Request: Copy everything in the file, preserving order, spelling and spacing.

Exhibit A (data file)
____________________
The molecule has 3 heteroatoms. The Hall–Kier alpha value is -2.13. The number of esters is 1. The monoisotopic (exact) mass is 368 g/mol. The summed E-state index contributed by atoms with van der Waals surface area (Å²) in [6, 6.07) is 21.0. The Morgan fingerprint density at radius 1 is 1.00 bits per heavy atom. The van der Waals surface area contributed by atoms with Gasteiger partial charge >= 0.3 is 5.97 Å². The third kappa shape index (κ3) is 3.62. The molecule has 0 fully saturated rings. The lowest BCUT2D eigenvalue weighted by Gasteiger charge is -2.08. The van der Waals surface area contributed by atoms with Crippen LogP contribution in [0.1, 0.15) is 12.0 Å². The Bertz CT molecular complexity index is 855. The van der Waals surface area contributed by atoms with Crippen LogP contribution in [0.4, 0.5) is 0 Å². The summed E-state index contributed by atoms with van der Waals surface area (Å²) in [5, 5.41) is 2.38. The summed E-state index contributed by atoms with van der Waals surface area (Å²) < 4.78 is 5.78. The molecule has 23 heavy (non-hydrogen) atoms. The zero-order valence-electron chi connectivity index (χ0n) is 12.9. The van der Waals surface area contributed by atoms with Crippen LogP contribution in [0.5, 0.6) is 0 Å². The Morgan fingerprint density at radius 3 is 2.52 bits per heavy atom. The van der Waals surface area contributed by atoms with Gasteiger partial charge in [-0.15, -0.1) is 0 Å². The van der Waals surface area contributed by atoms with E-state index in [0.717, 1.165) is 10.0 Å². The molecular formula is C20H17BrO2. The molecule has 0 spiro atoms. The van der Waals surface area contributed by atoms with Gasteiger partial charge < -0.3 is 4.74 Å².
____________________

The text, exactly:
The molecule has 3 heteroatoms. The Hall–Kier alpha value is -2.13. The number of esters is 1. The monoisotopic (exact) mass is 368 g/mol. The summed E-state index contributed by atoms with van der Waals surface area (Å²) in [6, 6.07) is 21.0. The Morgan fingerprint density at radius 1 is 1.00 bits per heavy atom. The van der Waals surface area contributed by atoms with Gasteiger partial charge >= 0.3 is 5.97 Å². The third kappa shape index (κ3) is 3.62. The molecule has 0 fully saturated rings. The lowest BCUT2D eigenvalue weighted by Gasteiger charge is -2.08. The van der Waals surface area contributed by atoms with Crippen LogP contribution in [0.1, 0.15) is 12.0 Å². The Bertz CT molecular complexity index is 855. The van der Waals surface area contributed by atoms with Crippen LogP contribution in [0.4, 0.5) is 0 Å². The summed E-state index contributed by atoms with van der Waals surface area (Å²) in [5, 5.41) is 2.38. The summed E-state index contributed by atoms with van der Waals surface area (Å²) < 4.78 is 5.78. The molecule has 23 heavy (non-hydrogen) atoms. The zero-order valence-electron chi connectivity index (χ0n) is 12.9. The van der Waals surface area contributed by atoms with Crippen LogP contribution in [0.5, 0.6) is 0 Å². The Morgan fingerprint density at radius 3 is 2.52 bits per heavy atom. The van der Waals surface area contributed by atoms with Gasteiger partial charge in [-0.15, -0.1) is 0 Å². The van der Waals surface area contributed by atoms with E-state index in [0.717, 1.165) is 10.0 Å². The molecular formula is C20H17BrO2. The molecule has 0 spiro atoms. The van der Waals surface area contributed by atoms with Gasteiger partial charge < -0.3 is 4.74 Å².